Today, I finally hit my breaking point with a friend. For nearly two months, we’ve spent hours discussing how he can better market himself and his product. But most of the time was spent discussing his fear of failure, his insecurities, and his lack of time to get his business rolling.
I tried to help and spent a lot of time to motivate him. The problem with motivation sometimes is that it’s not concrete.
It pumps you up…and that’s it.
For those who are already pushing themselves and building their art or business will benefit from the short-term motivational boost, but people who haven’t started or who don’t have any idea what they want, I’m skeptical as to whether “you can live your dreams, go for it!” type neurolinguistic-programming (NLP) actually has any worth in and of itself.
Motivation is a means, not an end, in and of itself. You use motivation to propel yourself towards a goal, but without action and the execution of steps that build the goal, it’s worthless dopamine.
Now, let me introduce you to a motivational speaker who does know what he’s talking about. Jim Rohn.
He was a salesman before he entered the business of motivation. Then he became a millionaire working with AbundaVita, a nutritional supplement company. He sold a product, and learned the mechanics of success through sales.
And one of Jim’s biggest stresses is on proper habits. Habits that help you focus. But to have proper habits, you need to eliminate improper habits. Unskillful life applications.
What habit was keeping my friend from focusing? From being productive?
I realized it one day when I took a closer look at his tone and body language.
It wasn’t fear.
It wasn’t stupidity.
It was arrogance.
Suddenly, everything clicked. I realized that every time I’d give him advice, he’d argue with me. “Well, no, Hector, it’s not like that…” or “No, Hector, I don’t think that will work…”
I snapped. “Dude, you’re not seeing any success, because you’re not even trying. And why are you not trying? Because you think the market needs to cater to your desires. You think some opportunity is going to knock on your door and you’ll have the business you want and the life you want. Well, it’s not going to. And it’s because you’re arrogant.”
Annihilating Arrogance and Attracting Success
In the following video, Jim explains the importance of attracting success.
You attract success by opening yourself to success.
Well, opening yourself is about eliminating blockages. Removing obstacles.
Around the seven-minute mark of the video, Jim talks about costing yourself customers, investors, or employees who would gladly join you or buy from you, but don’t because there’s a difficulty in dealing with you. An obstacle.
His advice to become ultra-conservative and eliminate as many bad habits or behaviors that might interfere with a business opportunity.
When you go to talk to a farmer, don’t wear a suit. He won’t take you seriously.
Know your market, and then check your dress, your attitude, your behavior, your language, and your habits.
Eliminate any that might hurt you in that market.
For my friend, his primary obstacle was his arrogance.
He thought he knew why he was failing, but he didn’t. He wasn’t seeing success, because he wasn’t taking advice from someone who did know why he was failing.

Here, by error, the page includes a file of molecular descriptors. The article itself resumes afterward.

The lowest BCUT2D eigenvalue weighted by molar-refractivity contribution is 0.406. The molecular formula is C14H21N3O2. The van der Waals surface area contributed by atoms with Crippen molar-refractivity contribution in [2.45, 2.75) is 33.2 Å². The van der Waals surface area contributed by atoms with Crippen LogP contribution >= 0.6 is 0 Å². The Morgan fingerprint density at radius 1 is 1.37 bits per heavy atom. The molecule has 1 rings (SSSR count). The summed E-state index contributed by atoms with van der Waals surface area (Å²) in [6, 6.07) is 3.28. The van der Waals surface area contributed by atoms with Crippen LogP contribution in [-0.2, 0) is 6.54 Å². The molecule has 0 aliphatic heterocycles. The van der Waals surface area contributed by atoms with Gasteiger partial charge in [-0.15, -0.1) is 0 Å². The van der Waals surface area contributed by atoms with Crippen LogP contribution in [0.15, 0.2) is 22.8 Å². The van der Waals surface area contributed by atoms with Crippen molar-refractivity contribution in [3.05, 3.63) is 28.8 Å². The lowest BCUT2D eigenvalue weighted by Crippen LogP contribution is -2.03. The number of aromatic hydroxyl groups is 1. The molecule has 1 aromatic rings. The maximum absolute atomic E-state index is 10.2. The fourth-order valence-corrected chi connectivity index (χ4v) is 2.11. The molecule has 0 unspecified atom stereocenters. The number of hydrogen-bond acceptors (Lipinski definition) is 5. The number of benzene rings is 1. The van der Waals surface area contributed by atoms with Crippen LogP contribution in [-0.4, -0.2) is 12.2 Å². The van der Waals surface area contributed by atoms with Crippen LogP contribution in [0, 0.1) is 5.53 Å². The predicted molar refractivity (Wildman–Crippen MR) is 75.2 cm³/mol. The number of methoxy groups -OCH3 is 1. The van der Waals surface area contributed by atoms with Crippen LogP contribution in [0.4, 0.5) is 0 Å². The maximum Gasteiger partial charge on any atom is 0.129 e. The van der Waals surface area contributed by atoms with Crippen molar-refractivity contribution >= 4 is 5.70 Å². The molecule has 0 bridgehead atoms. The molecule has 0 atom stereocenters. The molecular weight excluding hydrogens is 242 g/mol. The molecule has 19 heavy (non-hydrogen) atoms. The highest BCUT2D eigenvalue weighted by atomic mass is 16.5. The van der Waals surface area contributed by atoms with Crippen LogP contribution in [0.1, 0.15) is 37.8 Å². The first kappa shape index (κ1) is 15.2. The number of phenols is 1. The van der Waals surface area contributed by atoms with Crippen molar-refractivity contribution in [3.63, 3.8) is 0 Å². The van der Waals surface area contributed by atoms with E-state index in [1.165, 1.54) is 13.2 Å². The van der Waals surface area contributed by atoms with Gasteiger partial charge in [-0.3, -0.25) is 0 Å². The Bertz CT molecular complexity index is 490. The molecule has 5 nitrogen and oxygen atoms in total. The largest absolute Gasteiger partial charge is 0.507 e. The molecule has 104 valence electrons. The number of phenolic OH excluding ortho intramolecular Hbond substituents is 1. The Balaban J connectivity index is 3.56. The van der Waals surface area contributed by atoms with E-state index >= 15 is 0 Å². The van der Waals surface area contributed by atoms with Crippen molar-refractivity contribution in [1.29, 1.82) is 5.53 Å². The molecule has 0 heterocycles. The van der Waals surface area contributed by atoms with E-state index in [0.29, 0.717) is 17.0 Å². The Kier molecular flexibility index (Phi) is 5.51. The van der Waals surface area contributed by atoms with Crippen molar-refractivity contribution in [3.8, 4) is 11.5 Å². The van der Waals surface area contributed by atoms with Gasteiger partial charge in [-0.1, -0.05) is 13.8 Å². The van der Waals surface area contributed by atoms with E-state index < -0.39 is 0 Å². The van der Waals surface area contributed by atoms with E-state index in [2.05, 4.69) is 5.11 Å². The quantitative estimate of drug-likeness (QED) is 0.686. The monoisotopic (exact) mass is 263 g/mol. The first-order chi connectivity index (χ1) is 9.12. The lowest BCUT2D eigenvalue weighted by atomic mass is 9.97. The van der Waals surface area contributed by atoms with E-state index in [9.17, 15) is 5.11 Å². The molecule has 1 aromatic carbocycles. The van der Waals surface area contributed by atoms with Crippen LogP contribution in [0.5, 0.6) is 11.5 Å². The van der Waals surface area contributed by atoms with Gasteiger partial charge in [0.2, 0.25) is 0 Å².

Eliminate arrogance, pretend you don’t know what you’re talking (because if you did, you’d be good at what you do and probably making money doing it), and you’ll open yourself to success.
Around the eleven-minute mark of the video, Jim talks about sincerity.
“Are you actually trying?” is essentially the question.
It’s fine if they reject you because they don’t like what you have to say. Or because they disagree with what you believe in. Maybe your writing offends them. Perhaps your product isn’t the brand they’re loyal to.
But were you sincere about your presentation? Did you believe in the product you were selling?
Do you say what you mean and mean what you say? As long as you’re sincere and genuine with the time you spend and what you do, nobody can fault you for it.
Excuses are arrogance.
That’s right, excuses are arrogant.
You’re being arrogant, because you’re under the assumption that you can fool yourself and others.
“Oh, I don’t have time. You see, I have all these things to do…”
Your buddies will nod, but as the years go on, they’ll being to wonder in the back of their head, “He says he doesn’t have time, but he’s been talking about this book, this business, and his dreams for years, but he hasn’t done anything about it.”
They’ll eventually realize you’re all talk
This happens all the time: I see people post some picture of a yacht, or a beach, or a beautiful woman.
“I wish I could have that, I wish I could be there, I wish I could date someone like that.”
But do they do anything about it.
And what’s worse, is that they suffer. And they may not even know why, but the subconscious from which their anxiety and stress comes from knows the truth. The deep mind – that mind that is always aware – is never fooled; it knows the truth.
The only thing being fooled is your thinking. Your rationalizations. Your fantasies about what you think your story is, and why your story isn’t the same as your dream.
How Serious Are You?
Want to see how honest you are about succeeding? Fine.
The single best productivity application on the market.
It’ll help you limit those bad habits that are limiting your time. And, yes, you do have habits that are sucking your time. You spend too much time watching TV, checking your phone, Facebook, or reading through emails.
Don’t lie to me. Don’t lie to yourself.
And once you stop lying to yourself and others, you will leave yourself open to success.
See you at the top,